3. Sample generated by taking the tenth program from the top and twentieth from the bottom of each column of the fifteen columns. Peterson's Guide to 4-Year Colleges. Princeton, NJ: Peterson's (2000) 1162-1165.

4. See Appendix for list of departmental addresses.

5. Gutierrez, David "Migration, Emergent Ethnicity, and the ‘Third Space:' The Shifting Politics of Nationalism in Greater Mexico." Journal of American History, 86, no. 2 (Summer 1999): 481-517. Jones, Maxine D. "'Without Compromise or Fear:' Florida's African American Female Activists." Florida Historical Quarterly, 77, no. 4(Winter 1999): 405-428. Neil Betten. "Designing a Holocaust Institute for Educator's: Opportunities and Problems." Teaching History: A Journal of Methods, 25, no. 2 (Summer 2000): 69-79. Betten's article also includes an editor's note to an online listing of related electronic resources, but as this is not the author's work, it is not counted for the purposes of this research

6. Florida State University has thirty-two full-time faculty, of which two cite e-resources, and UC-San Diego has thirty-five full-time faculty members with one citing e-resources.

7. Michael S. Foley. "A Mission Unfulfilled: The post Office and the Distribution of Information in Rural New England, 1821-1835" Journal of the Early Republic, 18, no. 4 (Winter 1997): 644.

8. Valentine M. Moghadam. "Revolution, Religion, and Gender Politics : Iran and Afghanistan Compared." Journal of Women's History [JWH], 10, no. 4 (Winter 1999) : 172-195. Heather Lee Miller. "World Wide Web Resources for Women's History." JW H, 11, no. 3(Autumn 1999): 176-187. Terrell Dale Goddard. "The Black Social Gospel in Chicago, 1896-1906: the Ministries of Reverdy C. Ransom and Richard R. Wright, Jr. The Journal of Negro History, 84, no. 3 (Summer 1999): 227-246. Robert Jervis. "America and the Twentieth Century: Continuity and Change" Diplomatic History [DH], 23, no. 2 (Spring 1999): 219-238. Reinhold Wagnleitner "The Empire of Fun, or Talkin' Soviet Union Blues: The Sound of Freedom and U.S. Cultural Hegemony in Europe." DH, 23, no. 3 (Summer 1999): 499-525. Robert Buzzanco. "What Happened to the New Left? Toward a Radical Reading of American Foreign Relations." DH, 23, no. 4 (Fall 1999): 575-607.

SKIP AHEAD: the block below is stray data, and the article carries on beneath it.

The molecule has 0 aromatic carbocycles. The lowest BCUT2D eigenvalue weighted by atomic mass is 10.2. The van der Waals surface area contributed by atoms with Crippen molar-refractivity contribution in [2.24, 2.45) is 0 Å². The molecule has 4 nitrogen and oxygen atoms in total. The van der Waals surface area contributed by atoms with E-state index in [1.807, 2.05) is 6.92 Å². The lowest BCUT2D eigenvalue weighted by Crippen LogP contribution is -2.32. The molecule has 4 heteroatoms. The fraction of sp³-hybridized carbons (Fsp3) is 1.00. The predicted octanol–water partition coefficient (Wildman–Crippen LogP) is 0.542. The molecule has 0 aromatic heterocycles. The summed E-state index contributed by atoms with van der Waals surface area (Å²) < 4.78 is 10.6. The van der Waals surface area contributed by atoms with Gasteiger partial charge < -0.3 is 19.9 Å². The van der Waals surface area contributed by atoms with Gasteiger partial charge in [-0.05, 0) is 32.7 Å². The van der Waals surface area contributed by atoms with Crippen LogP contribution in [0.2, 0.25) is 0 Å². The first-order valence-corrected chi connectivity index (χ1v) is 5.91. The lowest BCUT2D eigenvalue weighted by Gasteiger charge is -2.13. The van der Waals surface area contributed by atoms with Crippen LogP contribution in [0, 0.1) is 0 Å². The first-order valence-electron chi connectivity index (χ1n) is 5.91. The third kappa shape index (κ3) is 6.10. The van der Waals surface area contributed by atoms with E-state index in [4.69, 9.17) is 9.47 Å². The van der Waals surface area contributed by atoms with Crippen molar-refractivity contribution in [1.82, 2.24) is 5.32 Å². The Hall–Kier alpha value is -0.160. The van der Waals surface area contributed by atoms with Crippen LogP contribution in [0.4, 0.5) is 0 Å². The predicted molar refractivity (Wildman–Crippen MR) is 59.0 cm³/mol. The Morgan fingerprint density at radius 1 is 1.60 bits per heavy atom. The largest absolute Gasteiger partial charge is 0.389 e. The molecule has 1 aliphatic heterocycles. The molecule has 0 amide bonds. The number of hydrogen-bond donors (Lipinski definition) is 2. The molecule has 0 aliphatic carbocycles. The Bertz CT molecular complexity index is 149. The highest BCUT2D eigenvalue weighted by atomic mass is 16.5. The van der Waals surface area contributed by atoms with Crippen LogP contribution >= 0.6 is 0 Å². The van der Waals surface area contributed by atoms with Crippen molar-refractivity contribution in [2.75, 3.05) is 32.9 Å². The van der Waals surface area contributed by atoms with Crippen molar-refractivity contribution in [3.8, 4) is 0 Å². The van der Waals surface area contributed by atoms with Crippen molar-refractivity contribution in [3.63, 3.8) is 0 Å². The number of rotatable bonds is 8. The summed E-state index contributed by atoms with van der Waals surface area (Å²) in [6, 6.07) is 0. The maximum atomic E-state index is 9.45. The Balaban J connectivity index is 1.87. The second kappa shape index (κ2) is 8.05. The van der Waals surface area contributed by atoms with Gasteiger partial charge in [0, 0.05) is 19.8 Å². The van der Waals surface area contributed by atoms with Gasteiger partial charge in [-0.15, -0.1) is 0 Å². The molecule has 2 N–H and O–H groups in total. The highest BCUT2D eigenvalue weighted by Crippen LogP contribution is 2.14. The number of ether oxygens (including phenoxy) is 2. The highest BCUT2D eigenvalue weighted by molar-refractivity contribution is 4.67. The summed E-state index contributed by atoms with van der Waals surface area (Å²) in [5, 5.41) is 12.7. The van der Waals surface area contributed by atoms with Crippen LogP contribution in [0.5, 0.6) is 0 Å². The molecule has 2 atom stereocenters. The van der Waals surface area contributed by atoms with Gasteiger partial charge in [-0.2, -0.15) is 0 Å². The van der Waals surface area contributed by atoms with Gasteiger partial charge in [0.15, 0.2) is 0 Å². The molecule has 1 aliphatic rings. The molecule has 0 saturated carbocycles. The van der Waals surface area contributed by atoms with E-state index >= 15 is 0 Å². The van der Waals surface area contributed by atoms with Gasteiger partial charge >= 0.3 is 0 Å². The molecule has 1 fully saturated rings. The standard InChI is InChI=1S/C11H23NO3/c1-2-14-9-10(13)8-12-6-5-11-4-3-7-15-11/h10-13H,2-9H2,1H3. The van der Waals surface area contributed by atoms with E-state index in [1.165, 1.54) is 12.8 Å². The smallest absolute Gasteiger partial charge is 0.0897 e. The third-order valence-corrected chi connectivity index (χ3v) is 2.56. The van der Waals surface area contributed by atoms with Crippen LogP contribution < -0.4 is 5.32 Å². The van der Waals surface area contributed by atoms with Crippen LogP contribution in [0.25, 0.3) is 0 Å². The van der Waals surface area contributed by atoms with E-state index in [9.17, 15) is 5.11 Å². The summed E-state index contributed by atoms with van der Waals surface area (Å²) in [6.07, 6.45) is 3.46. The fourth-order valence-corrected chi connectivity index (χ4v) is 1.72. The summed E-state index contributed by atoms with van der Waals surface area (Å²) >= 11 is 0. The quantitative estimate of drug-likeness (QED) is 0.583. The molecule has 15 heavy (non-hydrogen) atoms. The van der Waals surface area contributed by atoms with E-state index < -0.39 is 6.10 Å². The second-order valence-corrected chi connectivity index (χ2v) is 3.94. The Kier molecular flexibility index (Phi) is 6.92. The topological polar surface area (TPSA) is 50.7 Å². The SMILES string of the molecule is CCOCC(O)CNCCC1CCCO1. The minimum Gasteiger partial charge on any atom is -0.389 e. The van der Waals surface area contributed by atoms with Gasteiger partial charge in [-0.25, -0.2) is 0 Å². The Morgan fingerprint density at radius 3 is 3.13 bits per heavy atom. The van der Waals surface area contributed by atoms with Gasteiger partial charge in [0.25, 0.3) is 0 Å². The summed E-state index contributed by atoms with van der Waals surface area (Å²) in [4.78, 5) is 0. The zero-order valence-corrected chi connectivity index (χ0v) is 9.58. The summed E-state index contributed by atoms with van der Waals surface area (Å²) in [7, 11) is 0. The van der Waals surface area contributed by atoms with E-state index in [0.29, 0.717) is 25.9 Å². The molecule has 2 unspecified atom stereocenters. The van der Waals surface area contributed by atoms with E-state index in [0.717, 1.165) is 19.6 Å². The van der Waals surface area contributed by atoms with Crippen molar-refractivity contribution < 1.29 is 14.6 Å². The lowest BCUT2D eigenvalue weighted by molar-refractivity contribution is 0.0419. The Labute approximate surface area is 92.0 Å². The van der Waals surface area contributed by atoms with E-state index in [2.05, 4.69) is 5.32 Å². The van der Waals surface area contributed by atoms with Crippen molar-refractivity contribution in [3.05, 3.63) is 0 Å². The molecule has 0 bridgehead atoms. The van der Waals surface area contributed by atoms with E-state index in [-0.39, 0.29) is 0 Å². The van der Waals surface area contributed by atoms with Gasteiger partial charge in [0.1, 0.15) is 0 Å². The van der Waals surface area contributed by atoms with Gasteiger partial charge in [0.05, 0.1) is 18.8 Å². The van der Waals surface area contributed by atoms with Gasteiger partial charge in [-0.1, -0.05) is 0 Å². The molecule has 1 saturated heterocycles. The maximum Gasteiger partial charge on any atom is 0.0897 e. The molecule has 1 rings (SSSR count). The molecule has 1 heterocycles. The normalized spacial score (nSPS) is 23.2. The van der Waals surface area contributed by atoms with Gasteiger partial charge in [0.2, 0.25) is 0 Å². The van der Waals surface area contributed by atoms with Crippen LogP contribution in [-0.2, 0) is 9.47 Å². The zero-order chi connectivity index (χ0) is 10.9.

9. Heather Lee Miller. "World Wide Web Resources for Women's History." JW H, 11, no. 3(Autumn 1999): 176-187

10. Robert Buzzanco. "What Happened to the New Left? Toward a Radical Reading of American Foreign Relations." DH, 23, no. 4 (Fall 1999): 575-607.

Suzanne Graham